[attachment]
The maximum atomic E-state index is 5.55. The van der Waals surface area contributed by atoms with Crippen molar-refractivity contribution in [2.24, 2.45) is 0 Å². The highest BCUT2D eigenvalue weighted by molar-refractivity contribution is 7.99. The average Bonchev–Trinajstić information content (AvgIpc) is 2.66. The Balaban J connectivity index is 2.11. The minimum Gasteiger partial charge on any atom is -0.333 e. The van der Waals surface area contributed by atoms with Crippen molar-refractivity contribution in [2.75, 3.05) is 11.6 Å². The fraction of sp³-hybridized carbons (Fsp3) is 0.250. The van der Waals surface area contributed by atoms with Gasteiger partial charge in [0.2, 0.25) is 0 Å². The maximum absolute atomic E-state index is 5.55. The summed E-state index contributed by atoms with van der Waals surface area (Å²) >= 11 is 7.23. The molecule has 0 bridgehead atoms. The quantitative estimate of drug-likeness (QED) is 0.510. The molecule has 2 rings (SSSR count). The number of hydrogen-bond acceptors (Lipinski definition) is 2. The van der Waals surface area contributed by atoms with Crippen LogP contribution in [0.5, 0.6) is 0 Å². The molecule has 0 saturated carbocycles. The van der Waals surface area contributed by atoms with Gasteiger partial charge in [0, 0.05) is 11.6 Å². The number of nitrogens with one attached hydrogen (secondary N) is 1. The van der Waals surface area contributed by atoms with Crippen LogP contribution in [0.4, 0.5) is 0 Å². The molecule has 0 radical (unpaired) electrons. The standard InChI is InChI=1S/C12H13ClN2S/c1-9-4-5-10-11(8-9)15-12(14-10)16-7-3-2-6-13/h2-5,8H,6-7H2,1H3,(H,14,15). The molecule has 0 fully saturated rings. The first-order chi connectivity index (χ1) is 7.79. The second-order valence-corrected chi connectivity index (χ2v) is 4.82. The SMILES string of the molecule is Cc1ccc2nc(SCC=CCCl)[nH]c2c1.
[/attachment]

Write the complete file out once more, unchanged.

The maximum atomic E-state index is 5.55. The van der Waals surface area contributed by atoms with Crippen molar-refractivity contribution in [2.24, 2.45) is 0 Å². The highest BCUT2D eigenvalue weighted by molar-refractivity contribution is 7.99. The average Bonchev–Trinajstić information content (AvgIpc) is 2.66. The Balaban J connectivity index is 2.11. The minimum Gasteiger partial charge on any atom is -0.333 e. The van der Waals surface area contributed by atoms with Crippen molar-refractivity contribution in [2.75, 3.05) is 11.6 Å². The fraction of sp³-hybridized carbons (Fsp3) is 0.250. The van der Waals surface area contributed by atoms with Gasteiger partial charge in [0.2, 0.25) is 0 Å². The maximum absolute atomic E-state index is 5.55. The summed E-state index contributed by atoms with van der Waals surface area (Å²) >= 11 is 7.23. The molecule has 0 bridgehead atoms. The quantitative estimate of drug-likeness (QED) is 0.510. The molecule has 2 rings (SSSR count). The number of hydrogen-bond acceptors (Lipinski definition) is 2. The van der Waals surface area contributed by atoms with Crippen LogP contribution in [0.5, 0.6) is 0 Å². The molecule has 0 saturated carbocycles. The van der Waals surface area contributed by atoms with Gasteiger partial charge in [0, 0.05) is 11.6 Å². The number of nitrogens with one attached hydrogen (secondary N) is 1. The van der Waals surface area contributed by atoms with Crippen LogP contribution in [0.4, 0.5) is 0 Å². The molecule has 0 radical (unpaired) electrons. The standard InChI is InChI=1S/C12H13ClN2S/c1-9-4-5-10-11(8-9)15-12(14-10)16-7-3-2-6-13/h2-5,8H,6-7H2,1H3,(H,14,15). The molecule has 0 fully saturated rings. The first-order chi connectivity index (χ1) is 7.79. The second-order valence-corrected chi connectivity index (χ2v) is 4.82. The SMILES string of the molecule is Cc1ccc2nc(SCC=CCCl)[nH]c2c1.